After dealing with multiple controversies, the Jacksonville Jaguars have finally had enough of Urban Meyer, who was fired by the team in a move that was announced after midnight on Thursday morning.
The firing ends a tumultuous run for Meyer, who was mired in several controversies during his short time in Jacksonville. The move by the team comes less than 12 hours after former Jags kicker Josh Lambo made an accusation that Meyer once kicked him during a team practice.
"I'm in a lunge position. Left leg forward, right leg back," Lambo told The Tampa Bay Times. "While I'm in that stretch position, [Meyer] comes up to me and says, 'Hey Dips--t, make your f--king kicks!' And kicks me in the leg."
After being kicked, Lambo said that he responded by telling Meyer "Don't you ever f---ing kick me again" and Meyer responded to that by telling his former kicker, "I'm the head ball coach. I'll kick you whenever the f--- I want."
When it comes to his time in Jacksonville, that incident seemed to be the last straw for Jaguars owner Shad Khan. As recently as Monday, Khan insinuated that Meyer would likely make it through the season, but he clearly changed his mind on that issue at some point over the past 48 hours.
In a statement, Khan said that he dumped Meyer because he felt that an immediate change was necessary.
"After deliberation over many weeks and a thorough analysis of the entirety of Urban's tenure with our team, I am bitterly disappointed to arrive at the conclusion that an immediate change is imperative for everyone," Khan said. "I informed Urban of the change this evening. As I stated in October, regaining our trust and respect was essential. Regrettably, it did not happen."
As Khan noted, Meyer was already on thin ice due to his actions in October. After a Thursday night game in Cincinnati, Meyer decided to stay in Ohio instead of flying back to Florida with the team. During his time in the Buckeye state, Meyer spent some time at his restaurant in Columbus, and while there, he was caught on video suggestively dancing with a woman who wasn't his wife.
After the incident, Meyer apologized to the team, but even with that, it was still clear that Khan wasn't happy with him. Following the apology, Khan made it clear that Meyer would have to regain his trust.
"I appreciate Urban's remorse, which I believe is sincere," Khan said in October. "Now, he must regain our trust and respect. That will require a personal commitment from Urban to everyone who supports, represents, or plays for our team. I am confident he will deliver."
In the weeks after the incident, things seemed to be getting better in Jacksonville with the Jaguars winning two of their next four games, but that hot streak didn't last long. The Jags are currently on a five-game losing streak that started in Week 10 and frustration seemed to boil over with every loss during the streak.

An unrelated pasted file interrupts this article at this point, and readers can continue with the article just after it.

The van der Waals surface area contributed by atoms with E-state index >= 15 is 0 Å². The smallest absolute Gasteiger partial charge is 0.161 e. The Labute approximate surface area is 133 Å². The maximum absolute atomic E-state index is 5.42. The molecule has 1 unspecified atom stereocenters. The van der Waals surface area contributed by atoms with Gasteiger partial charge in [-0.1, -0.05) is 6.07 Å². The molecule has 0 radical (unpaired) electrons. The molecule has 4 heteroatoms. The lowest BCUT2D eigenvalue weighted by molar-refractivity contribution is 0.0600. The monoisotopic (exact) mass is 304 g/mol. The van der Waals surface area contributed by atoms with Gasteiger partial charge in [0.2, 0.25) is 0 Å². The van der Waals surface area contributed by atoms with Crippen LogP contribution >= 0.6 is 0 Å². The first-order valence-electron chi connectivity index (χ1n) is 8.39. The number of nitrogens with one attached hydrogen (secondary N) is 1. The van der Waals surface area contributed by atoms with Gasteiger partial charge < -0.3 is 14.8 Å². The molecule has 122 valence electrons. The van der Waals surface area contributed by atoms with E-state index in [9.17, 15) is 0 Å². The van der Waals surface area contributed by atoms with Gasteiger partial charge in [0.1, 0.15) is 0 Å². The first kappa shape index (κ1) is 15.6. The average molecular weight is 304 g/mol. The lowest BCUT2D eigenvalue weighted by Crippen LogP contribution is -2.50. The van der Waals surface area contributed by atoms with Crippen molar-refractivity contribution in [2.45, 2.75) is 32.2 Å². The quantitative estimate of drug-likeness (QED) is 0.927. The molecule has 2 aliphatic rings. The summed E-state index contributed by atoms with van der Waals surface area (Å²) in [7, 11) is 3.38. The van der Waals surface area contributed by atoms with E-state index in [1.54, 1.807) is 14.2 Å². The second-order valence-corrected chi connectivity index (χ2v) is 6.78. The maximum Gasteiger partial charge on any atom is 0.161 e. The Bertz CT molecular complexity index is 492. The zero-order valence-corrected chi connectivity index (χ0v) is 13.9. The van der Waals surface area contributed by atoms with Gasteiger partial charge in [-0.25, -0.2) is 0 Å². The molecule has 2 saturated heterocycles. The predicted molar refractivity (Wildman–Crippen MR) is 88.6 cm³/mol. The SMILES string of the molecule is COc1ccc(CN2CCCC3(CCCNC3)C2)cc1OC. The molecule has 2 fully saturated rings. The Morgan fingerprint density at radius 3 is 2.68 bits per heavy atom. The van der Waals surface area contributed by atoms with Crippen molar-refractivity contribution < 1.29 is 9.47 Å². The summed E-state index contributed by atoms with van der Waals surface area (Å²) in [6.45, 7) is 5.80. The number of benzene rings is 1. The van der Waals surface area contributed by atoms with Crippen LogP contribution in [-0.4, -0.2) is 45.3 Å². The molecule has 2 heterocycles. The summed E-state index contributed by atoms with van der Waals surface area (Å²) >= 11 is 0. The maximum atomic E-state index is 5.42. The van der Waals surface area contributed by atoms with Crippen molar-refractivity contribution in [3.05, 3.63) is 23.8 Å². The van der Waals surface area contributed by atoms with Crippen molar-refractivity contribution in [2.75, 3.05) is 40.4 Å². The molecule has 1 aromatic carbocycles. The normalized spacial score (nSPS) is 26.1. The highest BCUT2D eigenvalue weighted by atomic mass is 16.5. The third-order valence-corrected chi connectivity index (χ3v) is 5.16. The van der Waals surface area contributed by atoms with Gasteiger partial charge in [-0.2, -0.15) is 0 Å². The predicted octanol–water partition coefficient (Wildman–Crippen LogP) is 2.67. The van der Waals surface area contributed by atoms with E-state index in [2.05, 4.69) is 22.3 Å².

CBS Sports NFL Insider Jason La Canfora reported over the weekend that Meyer was having "credibility issues with his players and staff." La Canfora also noted that "His relationships with players were never a strong suit and have deteriorated further since his scandal-filled bye weekend in Ohio."
If the Jaguars were winning games or if the team was improving every week, this is stuff that Khan might have been able to overlook, but with Meyer seemingly involved in a new controversy every week, the Jags owner knew he couldn't ignore what was happening.
Not only did Meyer seem to be losing the locker room, but he wasn't helping the development of Trevor Lawrence, who was selected with the No. 1 overall pick in the 2021 NFL Draft. Even Lawrence and Meyer have been at odds at times with the quarterback wondering why running back James Robinson got benched in a recent game.
With Meyer out, offensive coordinator Darrell Bevell will serve as interim head coach for the rest of the season. One upside for the Jaguars in firing Meyer now is that they'll be able to start their search for a new coach in the next few weeks. Under a new NFL rule that was just passed Wednesday, a team that fires its coach can start interviewing candidates once there are just two weeks left in the regular season, which means Jacksonville can start talking to potential replacements as soon as Dec. 28.
The next Jaguars coach will be the fifth one that Khan has hired since purchasing the team in November 2011. Under his ownership, the Jags have only had one winning season in 10 full years. If you include interim coaches, the next one will be the seventh head coach under Khan's watch.
With his firing, Meyer joins a somewhat rare club of coaches who have been let go after one season or less on the job. Since 2000, there have been a total of 12 one-and-done coaches, including Meyer. The most recent coach to lose his job after one year was Arizona's Steve Wilks (2018). Before that, Chip Kelly (2016) and Jim Tomsula (2015) only lasted one year with the 49ers.
Meyer's tenure in Jacksonville marks just the second time over the past 20 years that a first-year coach didn't make it through his initial season with the team. The only other time it happened came in 2007 when Bobby Petrino resigned as Falcons coach after 13 games to take the coaching job at Arkansas.
The Jaguars thought they were making a splash hire when they brought in the former Ohio State coach, but instead, they got someone whose name was splashed all over the headlines every week. Meyer's tenure in Jacksonville will end after just 336 days on the job and with a 2-11 record.